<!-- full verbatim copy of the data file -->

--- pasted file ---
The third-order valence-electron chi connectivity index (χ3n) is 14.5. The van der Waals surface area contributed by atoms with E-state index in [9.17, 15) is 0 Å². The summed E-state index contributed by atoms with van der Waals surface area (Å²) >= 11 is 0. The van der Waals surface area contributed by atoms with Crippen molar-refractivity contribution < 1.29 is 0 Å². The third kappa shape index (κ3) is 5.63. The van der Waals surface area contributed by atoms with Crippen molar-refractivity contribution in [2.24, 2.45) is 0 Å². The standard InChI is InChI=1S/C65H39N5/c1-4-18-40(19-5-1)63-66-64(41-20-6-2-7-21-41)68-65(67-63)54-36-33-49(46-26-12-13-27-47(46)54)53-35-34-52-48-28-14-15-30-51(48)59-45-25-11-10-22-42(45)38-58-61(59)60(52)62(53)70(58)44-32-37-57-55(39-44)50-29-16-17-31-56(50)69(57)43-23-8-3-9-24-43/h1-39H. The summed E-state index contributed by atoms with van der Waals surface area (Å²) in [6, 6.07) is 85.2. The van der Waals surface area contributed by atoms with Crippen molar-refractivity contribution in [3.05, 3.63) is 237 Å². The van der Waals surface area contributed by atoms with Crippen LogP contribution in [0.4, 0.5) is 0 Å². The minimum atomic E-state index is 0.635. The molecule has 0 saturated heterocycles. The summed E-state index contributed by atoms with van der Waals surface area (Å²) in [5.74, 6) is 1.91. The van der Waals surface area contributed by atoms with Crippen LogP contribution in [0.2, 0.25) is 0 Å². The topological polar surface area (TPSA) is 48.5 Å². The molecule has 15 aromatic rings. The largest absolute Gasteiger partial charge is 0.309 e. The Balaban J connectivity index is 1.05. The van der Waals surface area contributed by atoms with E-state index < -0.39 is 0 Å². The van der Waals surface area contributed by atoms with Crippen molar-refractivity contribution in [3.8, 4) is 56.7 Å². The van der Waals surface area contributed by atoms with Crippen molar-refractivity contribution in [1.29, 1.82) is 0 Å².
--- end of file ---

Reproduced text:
The third-order valence-electron chi connectivity index (χ3n) is 14.5. The van der Waals surface area contributed by atoms with E-state index in [9.17, 15) is 0 Å². The summed E-state index contributed by atoms with van der Waals surface area (Å²) >= 11 is 0. The van der Waals surface area contributed by atoms with Crippen molar-refractivity contribution < 1.29 is 0 Å². The third kappa shape index (κ3) is 5.63. The van der Waals surface area contributed by atoms with Crippen molar-refractivity contribution in [2.24, 2.45) is 0 Å². The standard InChI is InChI=1S/C65H39N5/c1-4-18-40(19-5-1)63-66-64(41-20-6-2-7-21-41)68-65(67-63)54-36-33-49(46-26-12-13-27-47(46)54)53-35-34-52-48-28-14-15-30-51(48)59-45-25-11-10-22-42(45)38-58-61(59)60(52)62(53)70(58)44-32-37-57-55(39-44)50-29-16-17-31-56(50)69(57)43-23-8-3-9-24-43/h1-39H. The summed E-state index contributed by atoms with van der Waals surface area (Å²) in [6, 6.07) is 85.2. The van der Waals surface area contributed by atoms with Crippen molar-refractivity contribution in [3.05, 3.63) is 237 Å². The van der Waals surface area contributed by atoms with Crippen LogP contribution in [0.4, 0.5) is 0 Å². The minimum atomic E-state index is 0.635. The molecule has 0 saturated heterocycles. The summed E-state index contributed by atoms with van der Waals surface area (Å²) in [5.74, 6) is 1.91. The van der Waals surface area contributed by atoms with Crippen LogP contribution in [0.2, 0.25) is 0 Å². The topological polar surface area (TPSA) is 48.5 Å². The molecule has 15 aromatic rings. The largest absolute Gasteiger partial charge is 0.309 e. The Balaban J connectivity index is 1.05. The van der Waals surface area contributed by atoms with E-state index < -0.39 is 0 Å². The van der Waals surface area contributed by atoms with Crippen molar-refractivity contribution in [3.8, 4) is 56.7 Å². The van der Waals surface area contributed by atoms with Crippen molar-refractivity contribution in [1.29, 1.82) is 0 Å².